RPRA. These individuals have brought a fresh, and much broader, 
prospective to market valuations in the Department. Since the formation 
of ASD, there have been no fewer than three appraisers who have earned 
their Real Property Review Appraiser (RPRA) designation; two who have 
earned the ARA designation; and one who has earned the MAI designation. 
The proportion of designated appraisers in the ASD has increased since 
it was formed. In one region, Rocky Mountain, there has been a 150% 
increase in the number of appraisers holding the ARA, MAI, or RPRA 
designations. All of this increase has come from developing ASD's on- 
board staff.

Since its inception, ASD has, and will continue to, reinforce the 
requirement for adherence to standards in its appraisal and review 
processes.

Response to 1.b and 1.c.

Establish and implement standardized review procedures for ASD's review 
appraisers, such as the use of appraisal checklists from the Uniform 
Appraisal Standards for Federal Land Acquisitions (UASFLA).

and,

Establish and implement a compliance inspection program focusing 
particularly on appraisals with a higher likelihood of noncompliance.

ASD agrees with these recommendations. Having hired a Deputy Chief 
Appraiser for Compliance and Policy in February 2006, ASD took the 
initial steps toward implementing a formal Compliance Review program. A 
draft outline of a Compliance Review program was circulated in mid-May 
2006; a Compliance Review Team was appointed in June 2006 with the 
charge of finalizing a review process to be implemented during FY 2007; 
the review procedures are nearly finalized; and two pilot reviews are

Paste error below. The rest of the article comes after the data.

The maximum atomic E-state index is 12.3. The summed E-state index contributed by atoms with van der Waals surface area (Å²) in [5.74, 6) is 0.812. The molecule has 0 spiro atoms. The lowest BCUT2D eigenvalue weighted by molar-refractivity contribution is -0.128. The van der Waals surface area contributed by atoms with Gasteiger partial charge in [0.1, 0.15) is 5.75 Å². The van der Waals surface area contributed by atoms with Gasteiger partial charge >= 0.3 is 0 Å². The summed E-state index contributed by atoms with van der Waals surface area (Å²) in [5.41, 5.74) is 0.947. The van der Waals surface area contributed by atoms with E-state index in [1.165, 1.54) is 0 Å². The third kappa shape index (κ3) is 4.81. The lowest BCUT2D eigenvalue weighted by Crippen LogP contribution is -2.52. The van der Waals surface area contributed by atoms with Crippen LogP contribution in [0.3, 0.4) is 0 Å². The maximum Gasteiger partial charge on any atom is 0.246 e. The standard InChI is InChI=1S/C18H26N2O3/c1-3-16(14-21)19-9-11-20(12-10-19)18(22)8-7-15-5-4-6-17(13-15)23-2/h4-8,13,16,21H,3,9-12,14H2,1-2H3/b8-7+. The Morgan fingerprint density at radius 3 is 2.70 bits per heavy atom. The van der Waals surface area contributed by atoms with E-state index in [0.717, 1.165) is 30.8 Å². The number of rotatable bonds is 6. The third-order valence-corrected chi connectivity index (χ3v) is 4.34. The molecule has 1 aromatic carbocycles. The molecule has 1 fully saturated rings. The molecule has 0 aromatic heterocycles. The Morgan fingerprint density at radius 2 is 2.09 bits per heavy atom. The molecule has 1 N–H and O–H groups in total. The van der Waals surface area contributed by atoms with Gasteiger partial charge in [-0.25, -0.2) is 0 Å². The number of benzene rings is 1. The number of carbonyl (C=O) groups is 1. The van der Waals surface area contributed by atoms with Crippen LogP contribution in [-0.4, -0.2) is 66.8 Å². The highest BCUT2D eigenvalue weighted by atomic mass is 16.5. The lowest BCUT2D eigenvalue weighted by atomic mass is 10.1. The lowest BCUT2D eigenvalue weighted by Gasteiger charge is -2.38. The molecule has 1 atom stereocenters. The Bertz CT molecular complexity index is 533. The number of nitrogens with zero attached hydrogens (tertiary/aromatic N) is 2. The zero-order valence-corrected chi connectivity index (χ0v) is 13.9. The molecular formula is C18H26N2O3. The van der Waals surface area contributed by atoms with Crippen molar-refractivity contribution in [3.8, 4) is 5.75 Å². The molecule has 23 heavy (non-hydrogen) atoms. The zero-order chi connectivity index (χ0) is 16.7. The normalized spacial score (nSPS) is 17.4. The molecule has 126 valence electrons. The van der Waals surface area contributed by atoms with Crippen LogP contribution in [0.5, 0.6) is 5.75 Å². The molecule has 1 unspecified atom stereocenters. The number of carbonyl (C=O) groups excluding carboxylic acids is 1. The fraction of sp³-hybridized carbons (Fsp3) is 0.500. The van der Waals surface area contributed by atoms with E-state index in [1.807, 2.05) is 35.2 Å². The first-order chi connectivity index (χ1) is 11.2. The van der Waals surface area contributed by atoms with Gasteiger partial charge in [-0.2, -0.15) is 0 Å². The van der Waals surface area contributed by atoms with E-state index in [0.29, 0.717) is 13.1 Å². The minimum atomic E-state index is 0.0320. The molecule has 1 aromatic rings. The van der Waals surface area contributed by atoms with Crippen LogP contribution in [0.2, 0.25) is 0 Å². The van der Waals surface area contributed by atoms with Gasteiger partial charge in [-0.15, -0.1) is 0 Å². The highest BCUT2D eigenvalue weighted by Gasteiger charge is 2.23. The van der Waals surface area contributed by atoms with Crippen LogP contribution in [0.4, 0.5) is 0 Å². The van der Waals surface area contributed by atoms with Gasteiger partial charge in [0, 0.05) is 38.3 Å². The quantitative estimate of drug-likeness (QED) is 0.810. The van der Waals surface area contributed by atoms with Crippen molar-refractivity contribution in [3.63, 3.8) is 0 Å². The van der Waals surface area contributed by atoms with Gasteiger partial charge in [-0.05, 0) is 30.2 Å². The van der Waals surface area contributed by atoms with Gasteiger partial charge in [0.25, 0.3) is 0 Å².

scheduled for October 2007. The pilot reviews will serve to train the 
review team and to test the procedures and practices that are proposed. 
The department's compliance review program will be fully implemented 
during FY 2007.

Findings of the compliance reviews will be provided to senior 
management, including Regional Appraisers on a region-by-region basis. 
It is the intent to use the compliance review process as a continuous 
improvement effort; a quality control tool; and as a management tool to 
identify appropriate staffing levels and allocations, identify and 
target training needs, and to assign accountability at the appraiser 
and reviewer levels.

A critical component of the compliance process is to establish 
consistency between and among the regions. Through its first review 
cycle, the compliance review program will be identifying best practices 
and ASD will then implement them throughout the ASD system. Such things 
as appraisal format, appraisal review format, and the forms used in the 
review process will be standardized and as appropriate, automated. The 
ASD Deputy Chief Appraiser for Compliance and Policy is developing an 
electronic version of Appendix A of UASFLA (Appraisal Report 
Documentation Checklist) to be used by all ASD review appraisers. ASD 
firmly believes, however, that the use of a checklist in the review and 
compliance process only performs part of the total function. A 
checklist only ensures that required components are present in an 
appraisal and/or review; it cannot ensure that the components are 
adequate, meet required standards, or support a credible value opinion. 
ASD will ensure that the standard process that is implemented does 
these things.

Recommendation 2:

To establish a better accountability framework for ASD to help meet 
client's appraisal needs, we recommend that the Secretary of the 
Interior ---in collaboration with the Appraisal Services Directorate 
and the land management agencies it serves ---take the following 
actions:

a. Require ASD appraisers and land management agency realty specialists 
requesting work to negotiate and reach agreement on completion dates 
for appraisal requests, and hold ASD accountable for meeting this date.

b. Develop a system to prioritize appraisal requests that allows higher 
priority and more time sensitive land transactions to be appraised in a 
timely fashion.

c. Clarify, in the Service Level Agreements, who has responsibility for 
obtaining and providing appraisal information needed in order to 
complete an appraisal and review.

DOI Response to Recommendation 2:

The Department agrees with this recommendation. Since the 
recommendation is comprised of three parts, each part is restated and